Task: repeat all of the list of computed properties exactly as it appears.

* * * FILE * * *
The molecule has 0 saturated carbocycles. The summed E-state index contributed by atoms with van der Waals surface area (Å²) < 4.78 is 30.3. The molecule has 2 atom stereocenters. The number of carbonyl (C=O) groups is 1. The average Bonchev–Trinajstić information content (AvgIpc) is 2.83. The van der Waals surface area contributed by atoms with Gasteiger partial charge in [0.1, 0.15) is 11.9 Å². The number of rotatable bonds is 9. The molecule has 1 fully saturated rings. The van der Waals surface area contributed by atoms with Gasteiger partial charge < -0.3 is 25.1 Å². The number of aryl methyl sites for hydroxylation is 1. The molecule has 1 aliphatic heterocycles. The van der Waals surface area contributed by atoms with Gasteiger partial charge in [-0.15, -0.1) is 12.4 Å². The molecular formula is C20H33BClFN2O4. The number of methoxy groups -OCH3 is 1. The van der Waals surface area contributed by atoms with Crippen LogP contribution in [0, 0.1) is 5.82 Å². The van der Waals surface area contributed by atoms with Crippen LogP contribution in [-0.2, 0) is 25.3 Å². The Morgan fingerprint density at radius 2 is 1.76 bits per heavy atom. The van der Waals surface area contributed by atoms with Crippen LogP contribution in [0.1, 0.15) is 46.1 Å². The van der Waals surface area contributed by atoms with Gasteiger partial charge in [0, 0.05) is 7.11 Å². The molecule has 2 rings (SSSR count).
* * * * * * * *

The molecule has 0 saturated carbocycles. The summed E-state index contributed by atoms with van der Waals surface area (Å²) < 4.78 is 30.3. The molecule has 2 atom stereocenters. The number of carbonyl (C=O) groups is 1. The average Bonchev–Trinajstić information content (AvgIpc) is 2.83. The van der Waals surface area contributed by atoms with Gasteiger partial charge in [0.1, 0.15) is 11.9 Å². The number of rotatable bonds is 9. The molecule has 1 fully saturated rings. The van der Waals surface area contributed by atoms with Gasteiger partial charge < -0.3 is 25.1 Å². The number of aryl methyl sites for hydroxylation is 1. The molecule has 1 aliphatic heterocycles. The van der Waals surface area contributed by atoms with Gasteiger partial charge in [-0.15, -0.1) is 12.4 Å². The molecular formula is C20H33BClFN2O4. The number of methoxy groups -OCH3 is 1. The van der Waals surface area contributed by atoms with Crippen LogP contribution in [0, 0.1) is 5.82 Å². The van der Waals surface area contributed by atoms with Crippen LogP contribution in [-0.2, 0) is 25.3 Å². The Morgan fingerprint density at radius 2 is 1.76 bits per heavy atom. The van der Waals surface area contributed by atoms with Crippen LogP contribution in [0.1, 0.15) is 46.1 Å². The van der Waals surface area contributed by atoms with Gasteiger partial charge in [0, 0.05) is 7.11 Å². The molecule has 2 rings (SSSR count).